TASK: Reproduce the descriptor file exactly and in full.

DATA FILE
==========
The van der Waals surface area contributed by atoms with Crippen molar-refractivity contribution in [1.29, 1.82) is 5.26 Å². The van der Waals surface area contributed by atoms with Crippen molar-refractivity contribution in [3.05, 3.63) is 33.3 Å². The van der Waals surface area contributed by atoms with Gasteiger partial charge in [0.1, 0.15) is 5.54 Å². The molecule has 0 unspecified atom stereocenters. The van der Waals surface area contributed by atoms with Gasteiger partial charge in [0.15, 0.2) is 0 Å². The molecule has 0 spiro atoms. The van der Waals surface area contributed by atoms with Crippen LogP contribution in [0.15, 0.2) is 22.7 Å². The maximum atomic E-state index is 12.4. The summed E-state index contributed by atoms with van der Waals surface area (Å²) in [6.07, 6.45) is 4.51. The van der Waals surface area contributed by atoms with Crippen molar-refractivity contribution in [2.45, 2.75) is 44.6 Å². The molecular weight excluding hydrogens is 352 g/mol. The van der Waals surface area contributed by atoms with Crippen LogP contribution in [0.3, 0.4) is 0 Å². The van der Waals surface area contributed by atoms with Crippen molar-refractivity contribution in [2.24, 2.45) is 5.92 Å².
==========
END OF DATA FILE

The van der Waals surface area contributed by atoms with Crippen molar-refractivity contribution in [1.29, 1.82) is 5.26 Å². The van der Waals surface area contributed by atoms with Crippen molar-refractivity contribution in [3.05, 3.63) is 33.3 Å². The van der Waals surface area contributed by atoms with Gasteiger partial charge in [0.1, 0.15) is 5.54 Å². The molecule has 0 unspecified atom stereocenters. The van der Waals surface area contributed by atoms with Gasteiger partial charge in [0.15, 0.2) is 0 Å². The molecule has 0 spiro atoms. The van der Waals surface area contributed by atoms with Crippen LogP contribution in [0.15, 0.2) is 22.7 Å². The maximum atomic E-state index is 12.4. The summed E-state index contributed by atoms with van der Waals surface area (Å²) in [6.07, 6.45) is 4.51. The van der Waals surface area contributed by atoms with Crippen molar-refractivity contribution in [2.45, 2.75) is 44.6 Å². The molecular weight excluding hydrogens is 352 g/mol. The van der Waals surface area contributed by atoms with Crippen LogP contribution in [0.3, 0.4) is 0 Å². The van der Waals surface area contributed by atoms with Crippen molar-refractivity contribution in [2.24, 2.45) is 5.92 Å².